I knew Jackson where I used to be a minister.
He was like a lot of people there, as devout as could be. He showed up for all the meetings, did all the religious things, but his life wasn’t getting better. After three years of doing everything church told him to do — and then four, and then five — his life was in the same mess it had been when I met him. His sense of self was just as fragile, maybe worse. His marriage was rockier, his employment opportunities as limited, his anxiety just as severe.
Jackson represented a whole trend I was seeing. The best church I knew, wasn’t helping people become better human beings.
It was kind of disorienting.
In my own life, church had been transformative. So much so, I’d become a minister! But here was my religion — not working — for a lot of people. No clothes on our emperor.
Fast forward a few years, and that really good church invited me to be a minister somewhere else. (It happens when you poke at what’s not working.) So I came to Raleigh to start a church. Many years later, we have a spiritual community that is powerfully transforming our lives. We are becoming better people as time passes. We have a spiritual narrative that is both rooted in ancient wisdom, and workable in our world.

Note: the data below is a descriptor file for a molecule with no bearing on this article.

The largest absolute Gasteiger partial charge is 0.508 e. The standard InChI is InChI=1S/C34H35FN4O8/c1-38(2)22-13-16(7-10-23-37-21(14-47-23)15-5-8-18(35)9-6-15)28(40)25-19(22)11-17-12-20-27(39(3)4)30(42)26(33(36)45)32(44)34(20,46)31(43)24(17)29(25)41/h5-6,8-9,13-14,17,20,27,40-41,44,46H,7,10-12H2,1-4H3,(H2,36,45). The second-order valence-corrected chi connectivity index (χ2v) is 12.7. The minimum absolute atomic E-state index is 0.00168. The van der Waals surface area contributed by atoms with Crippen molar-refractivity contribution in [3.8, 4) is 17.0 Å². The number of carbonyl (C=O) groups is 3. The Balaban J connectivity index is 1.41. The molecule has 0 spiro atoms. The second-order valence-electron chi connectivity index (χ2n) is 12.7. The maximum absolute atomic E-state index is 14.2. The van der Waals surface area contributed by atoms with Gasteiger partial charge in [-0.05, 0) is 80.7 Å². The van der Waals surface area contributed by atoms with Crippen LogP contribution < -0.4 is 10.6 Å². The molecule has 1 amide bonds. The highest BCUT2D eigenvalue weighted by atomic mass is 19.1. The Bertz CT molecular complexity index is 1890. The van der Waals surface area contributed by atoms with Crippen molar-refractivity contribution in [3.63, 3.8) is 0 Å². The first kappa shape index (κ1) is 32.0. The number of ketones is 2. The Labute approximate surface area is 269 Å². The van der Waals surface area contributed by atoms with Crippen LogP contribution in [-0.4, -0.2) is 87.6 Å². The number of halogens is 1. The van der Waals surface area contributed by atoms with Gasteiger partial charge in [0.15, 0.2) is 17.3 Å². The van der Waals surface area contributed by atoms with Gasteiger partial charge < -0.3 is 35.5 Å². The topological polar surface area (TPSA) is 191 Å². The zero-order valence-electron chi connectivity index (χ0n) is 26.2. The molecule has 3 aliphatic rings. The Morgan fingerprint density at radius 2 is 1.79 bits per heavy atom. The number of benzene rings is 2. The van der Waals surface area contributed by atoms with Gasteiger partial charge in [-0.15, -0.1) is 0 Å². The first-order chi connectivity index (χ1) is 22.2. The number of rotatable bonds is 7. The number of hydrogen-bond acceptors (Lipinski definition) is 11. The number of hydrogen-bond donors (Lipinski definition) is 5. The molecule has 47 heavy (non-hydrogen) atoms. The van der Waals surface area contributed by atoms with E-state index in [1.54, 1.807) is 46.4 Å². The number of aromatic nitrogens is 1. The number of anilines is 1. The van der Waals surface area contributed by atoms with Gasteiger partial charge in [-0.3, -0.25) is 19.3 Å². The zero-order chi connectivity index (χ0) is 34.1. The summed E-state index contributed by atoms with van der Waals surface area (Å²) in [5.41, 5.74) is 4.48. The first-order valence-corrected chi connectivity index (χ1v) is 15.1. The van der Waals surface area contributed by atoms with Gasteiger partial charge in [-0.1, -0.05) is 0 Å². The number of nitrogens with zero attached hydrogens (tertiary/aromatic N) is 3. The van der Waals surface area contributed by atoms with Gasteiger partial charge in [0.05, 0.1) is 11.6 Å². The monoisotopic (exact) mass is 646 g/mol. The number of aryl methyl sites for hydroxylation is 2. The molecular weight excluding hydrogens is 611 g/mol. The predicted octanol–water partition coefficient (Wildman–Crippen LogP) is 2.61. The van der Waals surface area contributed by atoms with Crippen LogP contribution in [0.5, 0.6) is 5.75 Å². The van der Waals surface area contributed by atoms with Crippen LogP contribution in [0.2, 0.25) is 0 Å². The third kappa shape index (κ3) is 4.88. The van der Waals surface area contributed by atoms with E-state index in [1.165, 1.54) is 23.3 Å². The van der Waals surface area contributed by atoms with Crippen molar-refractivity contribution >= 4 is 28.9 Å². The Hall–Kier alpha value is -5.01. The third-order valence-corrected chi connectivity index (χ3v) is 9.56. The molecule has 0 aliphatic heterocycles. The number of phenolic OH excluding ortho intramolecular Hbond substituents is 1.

Which is really good.
But how does that happen?
What I Learned
I learned an iteration of the proverb: “When you find yourself in a hole, stop digging.” In this case, it was:
“When you find yourself in a religion that doesn’t work, stop doing religion.”
Like any organized thing, organized religion, is organized. (You’ll want to write that gem down.) “Organized” means there are calendars, and duties, and meetings, and programs, all of which seem like good things, important things. But when something is bad-wrong, and we don’t know what it is, it’s a good idea to stop doing everything.
So we became the do-nothing church for a few years. We took care of our children and our (meager) finances. But other than that, we eliminated almost everything a good church does. On Sundays, we’d talk together, but sometimes the bathrooms hadn’t been cleaned. We had musicians, but they didn’t get much practice. No greeters. Sometimes our middle-schoolers sat in the lobby together (they actually loved that).
We didn’t do any of the things a good church does.
But remember, I had been at a good church.
Good church wasn’t working.
Instead, we got quiet. We rediscovered meditation. We learned the ways of silence and solitude. We stopped doing, started listening, and practiced the art of discerning. We asked deep, core questions:
What is religion?
What is church?
And we listened.
Who we are today, what we do today, we discerned in those early days of silence, and in the silence we still practice together.
What do you think about that?
What would that be like in your institution?